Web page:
Poster girls win praise for meaningful design
TWO schoolgirls met the new Mayor of London after scooping second place in a national competition.
Sophie Anderson and Sam Browning came second out of over 2,000 entries after producing a clever anti-racism poster as part of ‘Show Racism the Red Card’ campaign.
The girls, of Park Community School, Havant, met the new mayor Sadiq Khan at an awards ceremony at West Ham Football Club, where they were awarded with goody bags containing their own England football shirt.
The poster efforts of the two Year 8 students were well received by the judges, much to the girls’ delight.
Sophie and Sam decided to enter the competition as they felt passionate about racism and it had affected their lives.
Sophie said: ‘We decided to enter the competition because we feel strongly about racism and have actually had experience of it ourselves.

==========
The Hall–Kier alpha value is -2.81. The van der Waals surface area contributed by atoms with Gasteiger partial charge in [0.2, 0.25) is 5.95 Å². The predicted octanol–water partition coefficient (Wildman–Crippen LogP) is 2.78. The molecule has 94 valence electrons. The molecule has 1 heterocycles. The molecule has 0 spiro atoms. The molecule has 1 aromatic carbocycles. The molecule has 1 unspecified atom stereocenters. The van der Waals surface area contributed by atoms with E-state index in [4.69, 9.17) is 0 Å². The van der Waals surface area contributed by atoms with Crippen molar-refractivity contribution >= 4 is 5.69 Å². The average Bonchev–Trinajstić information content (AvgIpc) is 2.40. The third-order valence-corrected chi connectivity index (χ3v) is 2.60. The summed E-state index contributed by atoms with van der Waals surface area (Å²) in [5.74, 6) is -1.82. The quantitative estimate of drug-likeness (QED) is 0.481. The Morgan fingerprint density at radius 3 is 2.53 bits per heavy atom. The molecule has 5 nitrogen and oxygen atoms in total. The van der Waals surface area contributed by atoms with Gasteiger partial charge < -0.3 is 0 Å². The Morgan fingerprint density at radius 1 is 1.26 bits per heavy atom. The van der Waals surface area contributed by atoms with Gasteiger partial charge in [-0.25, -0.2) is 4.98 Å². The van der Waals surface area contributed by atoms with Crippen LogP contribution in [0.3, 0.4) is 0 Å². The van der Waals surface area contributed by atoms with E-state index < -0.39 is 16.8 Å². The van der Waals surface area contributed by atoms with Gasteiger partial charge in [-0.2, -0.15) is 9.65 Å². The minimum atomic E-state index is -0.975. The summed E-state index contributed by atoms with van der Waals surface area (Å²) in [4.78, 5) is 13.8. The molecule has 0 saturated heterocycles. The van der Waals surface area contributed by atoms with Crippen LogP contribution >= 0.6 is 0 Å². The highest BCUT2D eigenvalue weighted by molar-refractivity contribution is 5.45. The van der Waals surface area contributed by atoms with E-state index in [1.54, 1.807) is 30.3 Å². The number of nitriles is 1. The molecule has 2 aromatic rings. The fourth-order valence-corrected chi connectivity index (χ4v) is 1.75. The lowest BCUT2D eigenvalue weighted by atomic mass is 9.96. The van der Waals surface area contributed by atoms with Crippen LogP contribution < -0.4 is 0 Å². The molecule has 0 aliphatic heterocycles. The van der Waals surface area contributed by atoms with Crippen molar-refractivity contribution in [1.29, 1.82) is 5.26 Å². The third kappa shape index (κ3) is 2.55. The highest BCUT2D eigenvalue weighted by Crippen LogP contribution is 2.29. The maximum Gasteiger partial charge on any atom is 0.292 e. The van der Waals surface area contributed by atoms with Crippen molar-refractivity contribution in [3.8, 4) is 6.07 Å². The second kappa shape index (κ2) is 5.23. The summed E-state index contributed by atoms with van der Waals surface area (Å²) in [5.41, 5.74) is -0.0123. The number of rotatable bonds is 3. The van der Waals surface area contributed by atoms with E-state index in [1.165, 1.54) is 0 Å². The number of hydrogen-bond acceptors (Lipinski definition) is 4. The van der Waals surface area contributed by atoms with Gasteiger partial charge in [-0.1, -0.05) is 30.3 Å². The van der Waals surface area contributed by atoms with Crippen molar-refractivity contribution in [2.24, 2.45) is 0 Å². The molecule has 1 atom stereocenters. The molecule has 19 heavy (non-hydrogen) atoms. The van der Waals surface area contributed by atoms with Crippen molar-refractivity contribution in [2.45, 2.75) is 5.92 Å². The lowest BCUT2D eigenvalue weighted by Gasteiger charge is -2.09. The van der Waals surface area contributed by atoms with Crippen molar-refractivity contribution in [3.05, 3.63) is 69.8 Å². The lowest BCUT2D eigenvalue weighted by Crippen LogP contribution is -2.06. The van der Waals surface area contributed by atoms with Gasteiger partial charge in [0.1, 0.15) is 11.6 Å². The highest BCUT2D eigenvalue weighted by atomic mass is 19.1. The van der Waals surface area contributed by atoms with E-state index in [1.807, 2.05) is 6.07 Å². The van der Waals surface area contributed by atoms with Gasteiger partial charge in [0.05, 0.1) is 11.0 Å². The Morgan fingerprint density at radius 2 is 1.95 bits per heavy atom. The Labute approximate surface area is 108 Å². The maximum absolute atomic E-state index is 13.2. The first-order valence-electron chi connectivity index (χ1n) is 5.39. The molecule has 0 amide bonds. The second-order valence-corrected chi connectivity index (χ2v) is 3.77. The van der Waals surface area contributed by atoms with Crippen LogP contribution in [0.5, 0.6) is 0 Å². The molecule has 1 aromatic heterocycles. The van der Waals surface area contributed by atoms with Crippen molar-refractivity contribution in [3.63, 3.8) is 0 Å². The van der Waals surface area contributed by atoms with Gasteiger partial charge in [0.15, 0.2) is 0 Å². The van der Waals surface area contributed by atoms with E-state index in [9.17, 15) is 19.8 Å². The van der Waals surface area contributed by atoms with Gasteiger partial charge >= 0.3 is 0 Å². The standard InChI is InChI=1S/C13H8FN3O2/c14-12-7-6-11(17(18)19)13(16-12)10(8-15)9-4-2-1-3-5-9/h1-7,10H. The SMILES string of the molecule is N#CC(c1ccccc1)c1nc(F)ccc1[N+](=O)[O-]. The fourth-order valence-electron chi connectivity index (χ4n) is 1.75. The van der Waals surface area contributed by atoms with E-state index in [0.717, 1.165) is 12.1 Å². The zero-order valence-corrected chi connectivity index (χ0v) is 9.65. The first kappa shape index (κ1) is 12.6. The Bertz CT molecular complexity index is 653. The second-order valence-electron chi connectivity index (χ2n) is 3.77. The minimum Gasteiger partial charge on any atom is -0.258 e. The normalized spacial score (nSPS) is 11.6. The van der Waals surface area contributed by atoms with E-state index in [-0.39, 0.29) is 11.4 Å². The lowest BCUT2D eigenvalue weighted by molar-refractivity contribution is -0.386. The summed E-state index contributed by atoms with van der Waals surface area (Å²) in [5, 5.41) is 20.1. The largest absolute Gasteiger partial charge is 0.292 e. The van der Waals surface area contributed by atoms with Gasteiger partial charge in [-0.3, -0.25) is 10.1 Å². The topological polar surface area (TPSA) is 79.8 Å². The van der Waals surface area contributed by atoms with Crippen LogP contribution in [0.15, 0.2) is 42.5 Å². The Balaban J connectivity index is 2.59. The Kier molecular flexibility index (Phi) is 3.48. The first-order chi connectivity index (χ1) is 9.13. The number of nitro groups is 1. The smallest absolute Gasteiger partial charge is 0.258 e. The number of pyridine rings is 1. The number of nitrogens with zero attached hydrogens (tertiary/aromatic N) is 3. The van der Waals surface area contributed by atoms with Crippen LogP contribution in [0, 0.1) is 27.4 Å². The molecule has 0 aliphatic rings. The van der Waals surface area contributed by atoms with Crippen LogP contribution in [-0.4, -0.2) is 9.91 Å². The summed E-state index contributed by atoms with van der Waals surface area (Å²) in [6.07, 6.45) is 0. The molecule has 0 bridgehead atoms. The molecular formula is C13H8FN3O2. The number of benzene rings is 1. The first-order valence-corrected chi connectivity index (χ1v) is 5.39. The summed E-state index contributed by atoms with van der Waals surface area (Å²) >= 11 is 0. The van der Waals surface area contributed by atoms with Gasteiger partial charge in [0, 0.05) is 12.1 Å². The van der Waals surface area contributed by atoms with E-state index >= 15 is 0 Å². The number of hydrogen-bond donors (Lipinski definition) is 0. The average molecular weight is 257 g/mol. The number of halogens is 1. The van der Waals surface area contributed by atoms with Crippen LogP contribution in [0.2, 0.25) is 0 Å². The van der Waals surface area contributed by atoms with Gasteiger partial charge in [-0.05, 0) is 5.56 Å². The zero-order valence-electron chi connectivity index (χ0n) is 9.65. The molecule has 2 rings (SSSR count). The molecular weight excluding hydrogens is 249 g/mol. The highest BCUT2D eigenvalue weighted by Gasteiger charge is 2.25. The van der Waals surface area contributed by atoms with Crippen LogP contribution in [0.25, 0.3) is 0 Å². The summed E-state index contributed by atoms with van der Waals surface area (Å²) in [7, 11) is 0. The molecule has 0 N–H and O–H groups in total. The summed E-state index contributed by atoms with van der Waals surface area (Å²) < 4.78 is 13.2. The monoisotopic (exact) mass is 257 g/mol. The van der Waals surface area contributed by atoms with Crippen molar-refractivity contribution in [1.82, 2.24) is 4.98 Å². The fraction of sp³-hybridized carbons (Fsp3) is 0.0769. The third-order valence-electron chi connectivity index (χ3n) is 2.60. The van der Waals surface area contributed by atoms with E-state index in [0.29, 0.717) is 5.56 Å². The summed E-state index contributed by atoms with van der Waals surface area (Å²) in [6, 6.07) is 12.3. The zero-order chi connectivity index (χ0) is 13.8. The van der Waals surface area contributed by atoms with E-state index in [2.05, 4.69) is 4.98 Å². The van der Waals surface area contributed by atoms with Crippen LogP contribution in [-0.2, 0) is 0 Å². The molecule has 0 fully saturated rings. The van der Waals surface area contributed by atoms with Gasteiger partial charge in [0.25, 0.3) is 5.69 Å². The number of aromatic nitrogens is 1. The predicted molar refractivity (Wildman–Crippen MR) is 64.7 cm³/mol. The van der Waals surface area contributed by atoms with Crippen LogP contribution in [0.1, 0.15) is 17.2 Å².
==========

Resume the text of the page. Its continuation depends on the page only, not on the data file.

‘We have family members who are mixed race and hate seeing what they have had to go through, so it is close very close to our hearts.
‘It was fantastic, we really enjoyed meeting the other contestants who had entered as well as mixing with some top names in sport.’
Park Community School headteacher Christopher Anders said: ‘As a school we try to find a range of ways to help students understand about prejudice and discrimination.
‘It is great news that not only did Sophie and Sam take the time to make an entry into the competition but that their ideas were recognised by the judges in this way.’
The pair used different colours and shapes to deliver their slogan ‘These colours match, so why don’t these?’
Sam said: ‘We decided to use interlocking shapes to show the way things go together, but we chose colours that don’t necessarily match.
‘This brought out the fact that even when two colours look ok some people still have issues.’
The awards were presented by TV personality Lisa Rogers and former West Ham United player Leroy Rosenior, with other Premier League players attending the event.
Show Racism the Red Card is an anti-racism charity established in 1996 that uses football to help teach younger children against racism.